The fort held the passage of the Rhône against German forces in June 1940 during the Battle of France. A single company of the 179th Alpine Fortress Battalion, augmented with an artillery battery and personnel from a pioneers regiment under Lieutenant Mestrallet held the fort with 250 men against Panzergruppe von Kleist, composed of the 3rd and 4th Panzer Divisions and the 13th Motorized Infantry Division. For three days from 22 June the French force held the German advance. After the 25 June armistice, the fort's garrison stood its ground until directly ordered by the French command to stand down and to surrender.[12]

Present status

The Fort l'Écluse was purchased by a syndicate of nineteen communities of the Pays de Gex and is operated as a museum. It has been open to the public since 1995.[13]


  1. Karl Baedeker. Switzerland: With the Neighboring Lakes of Northern Italy, Savoy, and the Adjacent Districts of Piedmont, Lombardy and the Tyrol, Handbook for Travellers, Karl Baedeker (Firm), 1863. p. 251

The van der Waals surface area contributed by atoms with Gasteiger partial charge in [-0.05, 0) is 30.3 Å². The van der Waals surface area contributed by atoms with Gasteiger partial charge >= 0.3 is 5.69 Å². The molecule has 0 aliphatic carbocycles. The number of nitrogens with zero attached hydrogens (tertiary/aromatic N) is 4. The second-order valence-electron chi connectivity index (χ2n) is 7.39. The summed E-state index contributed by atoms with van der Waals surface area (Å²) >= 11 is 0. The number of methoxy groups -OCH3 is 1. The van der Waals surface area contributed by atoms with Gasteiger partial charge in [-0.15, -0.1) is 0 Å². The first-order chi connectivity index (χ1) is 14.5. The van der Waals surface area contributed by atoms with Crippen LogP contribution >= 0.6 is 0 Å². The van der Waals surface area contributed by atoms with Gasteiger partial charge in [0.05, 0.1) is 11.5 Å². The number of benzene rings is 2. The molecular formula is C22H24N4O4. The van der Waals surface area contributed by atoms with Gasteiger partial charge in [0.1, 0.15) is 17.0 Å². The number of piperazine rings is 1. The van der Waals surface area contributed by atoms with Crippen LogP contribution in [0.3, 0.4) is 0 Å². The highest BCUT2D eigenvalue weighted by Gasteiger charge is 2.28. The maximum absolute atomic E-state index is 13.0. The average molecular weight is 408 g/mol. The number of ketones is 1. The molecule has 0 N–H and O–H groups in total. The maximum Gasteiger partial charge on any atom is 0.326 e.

2. Collonges Fort L'Ecluse Archived 2008-09-17 at the Wayback Machine. Retrieved 18 August 2008.
  3. Fort L'Ecluse, Retrieved 18 August 2008.
  4. Mary, Jean-Yves; Hohnadel, Alain; Sicard, Jacques (2009). Hommes et Ouvrages de la Ligne Maginot, Tome 4 - La fortification alpine (in French). Histoire & Collections. p. 7. ISBN 978-2-915239-46-1.
  5. "Ouverture". Fort l'Ecluse (in French). Communaute de Communes Pays de Gex. Retrieved 1 March 2011.
  6. Fort l'Ecluse. Retrieved 17 August 2009.
  7. angustum et difficile ... vix qua singuli carri ducerentur, mons autem altissimus impendebat, ut facile perpauci prohibere possent Bell. Gall. 1.6.
  8. Bell. Gall. 1.7-9.
  9. "Moyen-Age". Fort l'Ecluse (in French). Communaute de Communes Pays de Gex. Retrieved 1 March 2011.
  10. "Epoque Moderne". Fort l'Ecluse (in French). Communaute de Communes Pays de Gex. Retrieved 1 March 2011.
  11. "Epoque Contemporaine". Fort l'Ecluse (in French). Communaute de Communes Pays de Gex. Retrieved 1 March 2011.
  12. Mary, Jean-Yves; Hohnadel, Alain; Sicard, Jacques (2009). Hommes et Ouvrages de la Ligne Maginot, Tome 5 (in French). Histoire & Collections. pp. 115–116. ISBN 978-2-35250-127-5.
  13. "De nos jours". Fort l'Ecluse. Retrieved 1 March 2011.